Saudi Civil and Political Rights Association

From Wikipedia, the free encyclopedia
Jump to: navigation, search
Saudi Civil and Political Rights Association (ACPRA)
ACPRA logo
Founded October 12, 2009 (2009-10-12)[1]
Founder(s) 11 co-founders[1]
Dissolved March 9, 2013 (2013-03-09)
Headquarters
Key people Mohammad Fahad al-Qahtani (leader),[2] Mohammed Saleh al-Bejadi (co-founder,[3] arrested 21 March 2011)[4]
Mission Human rights advocacy for both civil and political rights and economic, social and cultural rights[1]
Motto "Know your rights"[1]
Website www.acpra-rights.org

The Saudi Civil and Political Rights Association (ACPRA) (Arabic: جمعية الحقوق المدنية والسياسية في السعودية‎) is a Saudi Arabian human rights non-governmental organisation[5] created in 2009.[1] On 9 March 2013, the Saudi court has sentence two of its prominent leaders to at least 10 years in prison for "offences that included sedition and giving inaccurate information to foreign media", while dissolving the group.[6] The association is also known in Arabic by its acronym HASEM. [1]

Creation[edit]

ACPRA was created in 2009 by 11 human rights activists and academics in response to what was seen as a worsening human rights situation in Saudi Arabia.[1] The 11 founders are Professor Abdulkareem Yousef al-Khathar, Dr. Abdulrahman Hamid al-Hamid, Professor Abdullah H. al-Hamid, who is a former professor of comparative literature and founding member of the Committee for the Defense of Legitimate Rights, Fahad Abdulaziz Ali al-Orani, Fowzan Mohsen al-Harbi, Easa Hamid al-Hamid, Mhana Mohammed al-Faleh, Dr. Mohammad Fahad al-Qahtani, Mohammad Hamad al-Mohaisen,[1] Mohammed Saleh al-Bejadi[3] and Saud Ahmed al-Doughaither.[1]

Aims[edit]

It aims to promote human rights awareness, focussing on the 1948 United Nations Universal Declaration of Human Rights and related international human rights instruments, it calls for an elected parliament and the creation of legal institutions to support transparency and accountability. The ACPRA also calls for laws to protect minority rights and intends to document human rights violations.[1]

Structure and leadership[edit]

As of March 2011, the ACPRA was led by Mohammad Fahad al-Qahtani.[2]

Statements and reports[edit]

In January 2011, ACPRA and Human Rights First Society complained to King Abdullah about the torture of septuagenarian Judge Suliman al-Reshoudi, whose feet were chained to his bed each night and who was forced to sit up during the day.[7] In late March 2011, ACPRA's leader, Mohammad Fahad Al-Qahtani, stated that he saw about police detain about 50 out of 100 protestors at the Ministry of the Interior in Riyadh.[2]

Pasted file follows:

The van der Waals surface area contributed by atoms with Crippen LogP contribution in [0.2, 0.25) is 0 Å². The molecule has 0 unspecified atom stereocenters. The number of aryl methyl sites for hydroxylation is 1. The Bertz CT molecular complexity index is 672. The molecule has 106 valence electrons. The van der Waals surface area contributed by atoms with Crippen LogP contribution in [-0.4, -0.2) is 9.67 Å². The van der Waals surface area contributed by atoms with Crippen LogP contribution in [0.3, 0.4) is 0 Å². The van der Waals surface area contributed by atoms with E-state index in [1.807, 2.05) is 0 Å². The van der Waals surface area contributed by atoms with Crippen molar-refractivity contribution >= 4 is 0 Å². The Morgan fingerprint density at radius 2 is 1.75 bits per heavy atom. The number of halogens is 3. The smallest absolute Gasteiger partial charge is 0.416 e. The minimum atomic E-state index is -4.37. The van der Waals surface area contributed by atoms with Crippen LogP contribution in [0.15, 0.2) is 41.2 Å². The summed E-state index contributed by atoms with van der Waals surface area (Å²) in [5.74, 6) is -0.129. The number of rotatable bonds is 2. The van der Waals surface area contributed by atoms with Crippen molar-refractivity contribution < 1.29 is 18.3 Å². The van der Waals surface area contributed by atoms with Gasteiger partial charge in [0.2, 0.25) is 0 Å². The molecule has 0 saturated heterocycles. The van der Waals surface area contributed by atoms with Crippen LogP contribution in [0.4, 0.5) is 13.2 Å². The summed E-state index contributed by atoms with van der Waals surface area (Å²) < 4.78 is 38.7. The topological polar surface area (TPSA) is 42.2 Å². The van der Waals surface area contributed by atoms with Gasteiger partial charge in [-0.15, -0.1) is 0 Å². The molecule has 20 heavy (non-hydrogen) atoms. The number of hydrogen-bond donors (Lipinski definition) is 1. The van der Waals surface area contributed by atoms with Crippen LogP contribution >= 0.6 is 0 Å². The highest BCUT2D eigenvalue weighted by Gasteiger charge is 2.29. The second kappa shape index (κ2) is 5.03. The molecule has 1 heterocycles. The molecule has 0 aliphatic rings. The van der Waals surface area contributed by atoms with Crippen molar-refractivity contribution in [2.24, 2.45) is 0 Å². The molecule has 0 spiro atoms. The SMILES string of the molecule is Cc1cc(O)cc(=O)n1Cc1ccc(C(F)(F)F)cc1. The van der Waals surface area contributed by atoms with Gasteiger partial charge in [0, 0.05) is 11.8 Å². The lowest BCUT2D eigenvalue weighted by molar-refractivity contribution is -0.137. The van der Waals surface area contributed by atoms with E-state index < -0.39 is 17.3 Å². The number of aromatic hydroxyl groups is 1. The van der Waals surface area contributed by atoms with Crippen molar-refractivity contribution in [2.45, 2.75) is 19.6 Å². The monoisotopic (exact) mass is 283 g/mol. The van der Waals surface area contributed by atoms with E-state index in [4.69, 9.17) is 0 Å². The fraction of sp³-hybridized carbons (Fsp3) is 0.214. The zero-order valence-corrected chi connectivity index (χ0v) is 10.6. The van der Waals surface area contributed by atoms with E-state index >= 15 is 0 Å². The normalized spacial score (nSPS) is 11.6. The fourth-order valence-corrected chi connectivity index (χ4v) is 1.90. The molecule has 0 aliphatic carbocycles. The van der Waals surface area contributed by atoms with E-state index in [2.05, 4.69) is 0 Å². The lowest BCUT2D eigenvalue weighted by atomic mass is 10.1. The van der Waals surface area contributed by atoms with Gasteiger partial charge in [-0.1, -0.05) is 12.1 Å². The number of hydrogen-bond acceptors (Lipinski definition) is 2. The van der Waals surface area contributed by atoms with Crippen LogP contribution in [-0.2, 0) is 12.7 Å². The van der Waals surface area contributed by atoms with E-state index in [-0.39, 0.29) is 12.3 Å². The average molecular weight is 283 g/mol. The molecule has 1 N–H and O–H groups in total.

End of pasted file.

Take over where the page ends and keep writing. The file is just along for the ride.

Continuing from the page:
Government responses[edit]

ACPRA co-founder Mohammed Saleh al-Bejadi (also al-Bjady) was arrested on 21 March 2011, during the 2011 Saudi Arabian protests, in Buraidah by Mabahith, the internal security agency. ACPRA stated that the arrest was arbitrary, in violation of the Basic Law of Saudi Arabia and the Law of Criminal Procedures.[4] Al-Bejadi appeared in the Specialized Criminal Court in August 2011 on charges of "insurrection against the ruler, instigating demonstrations, and speaking with foreign [media] channels."[8] Judge al-'Abd al-Latif prevented al-Bejadi's defence lawyers from attending the August trial session.[8]

On 18 June 2012, ACPRA co-founder and leader Mohammad Fahad al-Qahtani was charged in a Saudi court for his human rights activities.[9][10] On 29 June, the Cairo Institute for Human Rights Studies spoke on al-Qahtani's behalf at the 20th session of the United Nations Human Rights Council.[11] Another ACPRA co-founder, Abdullah al-Hamid, was charged with similar offences on 11 June 2012.[9]

See also[edit]

References[edit]

  1. ^ a b c d e f g h i "Saudi Civil and Political Rights Association (ACPRA) (An Establishing Declaration) — Riyadh, Saudi Arabia — Monday, October 12, 2009". Saudi Civil and Political Rights Association. 2009-10-12. Archived from the original on 2011-03-25. Retrieved 2011-03-25. 
  2. ^ a b c "Women remain barred from voting as Saudi Arabia announces elections". The National (Abu Dhabi)/AP/Bloomberg. 2011-03-23. Archived from the original on 2011-03-22. Retrieved 2011-03-22. 
  3. ^ a b "While the Saudi elite looks nervously abroad, a revolution is happening". The Guardian. 2011-04-11. Archived from the original on 2012-03-13. Retrieved 2012-03-13. 
  4. ^ a b "ACPRA demands the immediate unconditional release of its co-founder, Mohammed Al-Bjady". Saudi Civil and Political Rights Association. March 2011. Archived from the original on 2011-03-24. Retrieved 2011-03-24. 
  5. ^ "Saudi court dissolves rights group, sentences activists to jail". PressTV. March 9, 2013. 
  6. ^ http://www.arabianbusiness.com/saudi-court-jails-two-activists-for-10-years-492393.html
  7. ^ "Saudi rights NGOs write to king about jailed activist". Thomson Reuters. March 2011. Archived from the original on 2011-03-25. Retrieved 2011-03-25. 
  8. ^ a b "World Report 2012: Saudi Arabia". Human Rights Watch. 2012. Archived from the original on 2012-02-24. Retrieved 2012-02-24. 
  9. ^ a b "Saudi Arabia ramps up clampdown on human rights activists". Amnesty International. 2012-06-18. Archived from the original on 2012-07-20. Retrieved 2012-07-20. 
  10. ^ "Saudi Arabia: Prominent Human Rights Defender Risks 5 Years of Prison for cooperating with the UN". Alkarama. 2012-06-29. Archived from the original on 2012-07-20. Retrieved 2012-07-20. 
  11. ^ Cairo Institute for Human Rights Studies (CIHRS) (2012-07-02). "Escalating crackdown on rights defenders". IFEX. Archived from the original on 2012-07-20. Retrieved 2012-07-20. 

External links[edit]